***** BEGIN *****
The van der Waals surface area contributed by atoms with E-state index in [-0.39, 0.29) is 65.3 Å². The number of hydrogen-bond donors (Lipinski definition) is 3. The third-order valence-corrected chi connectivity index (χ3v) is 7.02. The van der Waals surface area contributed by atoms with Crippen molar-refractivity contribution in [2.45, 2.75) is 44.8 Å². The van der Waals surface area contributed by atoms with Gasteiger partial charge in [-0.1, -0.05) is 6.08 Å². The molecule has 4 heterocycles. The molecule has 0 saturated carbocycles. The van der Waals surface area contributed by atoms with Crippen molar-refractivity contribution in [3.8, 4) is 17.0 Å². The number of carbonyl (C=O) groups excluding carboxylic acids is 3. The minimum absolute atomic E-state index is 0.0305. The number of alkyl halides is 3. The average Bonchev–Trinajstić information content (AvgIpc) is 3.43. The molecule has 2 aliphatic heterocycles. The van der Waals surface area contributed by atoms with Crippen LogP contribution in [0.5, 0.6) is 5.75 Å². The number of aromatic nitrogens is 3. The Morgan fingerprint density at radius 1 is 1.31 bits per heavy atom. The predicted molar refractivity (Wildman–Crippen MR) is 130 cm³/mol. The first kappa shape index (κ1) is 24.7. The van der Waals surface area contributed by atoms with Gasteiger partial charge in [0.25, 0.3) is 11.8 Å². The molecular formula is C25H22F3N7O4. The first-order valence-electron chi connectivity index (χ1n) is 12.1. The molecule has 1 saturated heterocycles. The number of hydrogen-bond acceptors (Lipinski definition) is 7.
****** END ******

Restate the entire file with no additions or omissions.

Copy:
The van der Waals surface area contributed by atoms with E-state index in [-0.39, 0.29) is 65.3 Å². The number of hydrogen-bond donors (Lipinski definition) is 3. The third-order valence-corrected chi connectivity index (χ3v) is 7.02. The van der Waals surface area contributed by atoms with Crippen molar-refractivity contribution in [2.45, 2.75) is 44.8 Å². The van der Waals surface area contributed by atoms with Gasteiger partial charge in [-0.1, -0.05) is 6.08 Å². The molecule has 4 heterocycles. The molecule has 0 saturated carbocycles. The van der Waals surface area contributed by atoms with Crippen molar-refractivity contribution in [3.8, 4) is 17.0 Å². The number of carbonyl (C=O) groups excluding carboxylic acids is 3. The minimum absolute atomic E-state index is 0.0305. The number of alkyl halides is 3. The average Bonchev–Trinajstić information content (AvgIpc) is 3.43. The molecule has 2 aliphatic heterocycles. The van der Waals surface area contributed by atoms with Crippen LogP contribution in [0.5, 0.6) is 5.75 Å². The number of aromatic nitrogens is 3. The Morgan fingerprint density at radius 1 is 1.31 bits per heavy atom. The predicted molar refractivity (Wildman–Crippen MR) is 130 cm³/mol. The first kappa shape index (κ1) is 24.7. The van der Waals surface area contributed by atoms with Gasteiger partial charge in [0.25, 0.3) is 11.8 Å². The molecular formula is C25H22F3N7O4. The first-order valence-electron chi connectivity index (χ1n) is 12.1. The molecule has 1 saturated heterocycles. The number of hydrogen-bond acceptors (Lipinski definition) is 7.